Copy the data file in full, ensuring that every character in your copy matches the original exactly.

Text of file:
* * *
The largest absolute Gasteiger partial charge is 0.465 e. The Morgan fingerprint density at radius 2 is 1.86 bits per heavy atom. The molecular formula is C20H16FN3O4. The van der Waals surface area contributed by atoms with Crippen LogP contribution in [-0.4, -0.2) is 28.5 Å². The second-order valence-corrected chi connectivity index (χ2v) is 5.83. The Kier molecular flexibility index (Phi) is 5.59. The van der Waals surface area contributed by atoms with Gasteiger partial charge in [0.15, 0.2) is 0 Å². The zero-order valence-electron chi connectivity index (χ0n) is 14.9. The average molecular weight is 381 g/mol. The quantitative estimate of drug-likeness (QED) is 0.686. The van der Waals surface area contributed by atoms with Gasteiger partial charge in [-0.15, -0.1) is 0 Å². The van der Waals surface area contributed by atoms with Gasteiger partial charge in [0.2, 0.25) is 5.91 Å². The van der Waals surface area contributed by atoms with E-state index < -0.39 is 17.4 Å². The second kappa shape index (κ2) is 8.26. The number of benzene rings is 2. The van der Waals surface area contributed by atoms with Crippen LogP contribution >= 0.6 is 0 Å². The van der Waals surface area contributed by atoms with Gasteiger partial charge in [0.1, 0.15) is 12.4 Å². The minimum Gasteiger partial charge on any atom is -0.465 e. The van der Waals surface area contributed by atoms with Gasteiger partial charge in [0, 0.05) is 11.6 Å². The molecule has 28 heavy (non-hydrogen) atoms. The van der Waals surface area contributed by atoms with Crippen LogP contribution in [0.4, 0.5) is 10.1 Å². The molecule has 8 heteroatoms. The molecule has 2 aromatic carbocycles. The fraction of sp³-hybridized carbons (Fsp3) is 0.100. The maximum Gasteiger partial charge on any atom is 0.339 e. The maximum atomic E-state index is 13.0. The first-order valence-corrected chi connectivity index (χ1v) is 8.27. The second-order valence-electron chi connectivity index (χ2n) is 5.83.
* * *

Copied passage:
The largest absolute Gasteiger partial charge is 0.465 e. The Morgan fingerprint density at radius 2 is 1.86 bits per heavy atom. The molecular formula is C20H16FN3O4. The van der Waals surface area contributed by atoms with Crippen LogP contribution in [-0.4, -0.2) is 28.5 Å². The second-order valence-corrected chi connectivity index (χ2v) is 5.83. The Kier molecular flexibility index (Phi) is 5.59. The van der Waals surface area contributed by atoms with Gasteiger partial charge in [0.15, 0.2) is 0 Å². The zero-order valence-electron chi connectivity index (χ0n) is 14.9. The average molecular weight is 381 g/mol. The quantitative estimate of drug-likeness (QED) is 0.686. The van der Waals surface area contributed by atoms with Gasteiger partial charge in [-0.15, -0.1) is 0 Å². The van der Waals surface area contributed by atoms with Gasteiger partial charge in [0.2, 0.25) is 5.91 Å². The van der Waals surface area contributed by atoms with E-state index < -0.39 is 17.4 Å². The second kappa shape index (κ2) is 8.26. The number of benzene rings is 2. The van der Waals surface area contributed by atoms with Crippen LogP contribution >= 0.6 is 0 Å². The van der Waals surface area contributed by atoms with Gasteiger partial charge in [0.1, 0.15) is 12.4 Å². The minimum Gasteiger partial charge on any atom is -0.465 e. The van der Waals surface area contributed by atoms with Gasteiger partial charge in [0, 0.05) is 11.6 Å². The molecule has 28 heavy (non-hydrogen) atoms. The van der Waals surface area contributed by atoms with Crippen LogP contribution in [0.4, 0.5) is 10.1 Å². The molecule has 8 heteroatoms. The molecule has 2 aromatic carbocycles. The fraction of sp³-hybridized carbons (Fsp3) is 0.100. The maximum Gasteiger partial charge on any atom is 0.339 e. The maximum atomic E-state index is 13.0. The first-order valence-corrected chi connectivity index (χ1v) is 8.27. The second-order valence-electron chi connectivity index (χ2n) is 5.83.